The quantity of time spent together has to be purposeful and intentional. If you really want to get to know someone, find a local service project and serve together…For real? Yes, for real. If you want to see how the other person sees the world, the less fortunate, how they handle situations which can be out of their control, giving up “their” time for others, etc., then do something together for someone else. This will really give you insight into their character and disposition. Just bringing up the topic of serving together will allow you to see their reaction. That reaction can speak volumes as to who they really are.
This all sounds so logical and easy. You are reading this saying, “Duh! Why haven’t I thought of that?” Well, I am sure that you have. It’s just that at times our biggest fear is loneliness. When our fear becomes our focus, our desire for quality time diminishes and we settle for quantity. The fact is, you can spend a ton of time with people who are not right for you, are not God’s best for you, and who you are lowering the bar to be with. That is one of core reasons why every single adult needs to be “doing life with” other adults, both married and single. What I mean by “doing life with” is that it is vital for everyone to have people in their lives who truly care for them, who they are checking in with on a daily basis, and who will ask them the real tough questions. Single women need other women to ask them the questions which will follow in the next paragraph. Single men need other men asking them the same list and a whole host of others.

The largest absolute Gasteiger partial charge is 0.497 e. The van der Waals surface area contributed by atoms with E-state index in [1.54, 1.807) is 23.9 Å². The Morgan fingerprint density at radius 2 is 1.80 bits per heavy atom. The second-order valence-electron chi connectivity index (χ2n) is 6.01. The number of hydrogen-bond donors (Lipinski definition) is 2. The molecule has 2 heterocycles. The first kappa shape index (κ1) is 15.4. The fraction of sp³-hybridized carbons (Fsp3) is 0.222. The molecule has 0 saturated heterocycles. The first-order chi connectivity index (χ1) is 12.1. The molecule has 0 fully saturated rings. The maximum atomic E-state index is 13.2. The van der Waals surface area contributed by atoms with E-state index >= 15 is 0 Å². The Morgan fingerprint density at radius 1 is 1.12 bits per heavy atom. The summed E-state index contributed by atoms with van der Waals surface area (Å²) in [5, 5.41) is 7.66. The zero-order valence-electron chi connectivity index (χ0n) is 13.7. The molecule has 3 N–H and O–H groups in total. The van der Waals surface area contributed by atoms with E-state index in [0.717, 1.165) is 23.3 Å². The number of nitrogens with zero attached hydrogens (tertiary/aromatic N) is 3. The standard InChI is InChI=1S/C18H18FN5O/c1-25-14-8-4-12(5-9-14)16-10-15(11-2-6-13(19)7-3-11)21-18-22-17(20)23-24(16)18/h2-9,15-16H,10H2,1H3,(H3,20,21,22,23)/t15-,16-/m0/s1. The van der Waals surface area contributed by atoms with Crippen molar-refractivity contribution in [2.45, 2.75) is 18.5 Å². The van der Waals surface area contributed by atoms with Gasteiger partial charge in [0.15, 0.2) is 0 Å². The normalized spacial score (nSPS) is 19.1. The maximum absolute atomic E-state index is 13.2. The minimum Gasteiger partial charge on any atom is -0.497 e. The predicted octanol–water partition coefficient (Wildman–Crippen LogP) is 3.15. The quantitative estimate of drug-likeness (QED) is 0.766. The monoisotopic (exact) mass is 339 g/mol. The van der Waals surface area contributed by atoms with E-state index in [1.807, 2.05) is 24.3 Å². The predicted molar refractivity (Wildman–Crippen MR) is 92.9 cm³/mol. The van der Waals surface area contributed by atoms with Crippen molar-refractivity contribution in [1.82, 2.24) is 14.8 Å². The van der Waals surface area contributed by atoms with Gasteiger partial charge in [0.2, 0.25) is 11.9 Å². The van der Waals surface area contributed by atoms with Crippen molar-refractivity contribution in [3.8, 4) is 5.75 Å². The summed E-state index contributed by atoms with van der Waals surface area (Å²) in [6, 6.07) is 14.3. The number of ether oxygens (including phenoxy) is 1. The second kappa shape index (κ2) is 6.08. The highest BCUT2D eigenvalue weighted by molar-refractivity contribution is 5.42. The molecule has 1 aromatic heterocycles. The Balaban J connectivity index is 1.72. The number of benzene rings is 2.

Not only do we need those with whom we are “doing life with,” we also need “check-in” points when we are dating someone. We need to stop, take an honest assessment, and say, “I’m spending a lot of time with this individual, but am I getting to know them?” Not only am I getting to know them, but am I getting to authentically know them? Am I getting to know who it is they are wanting me to know (the fake them) or is this quantity of time truly quality time, which is letting me know the real them? These are real questions that we must ask ourselves.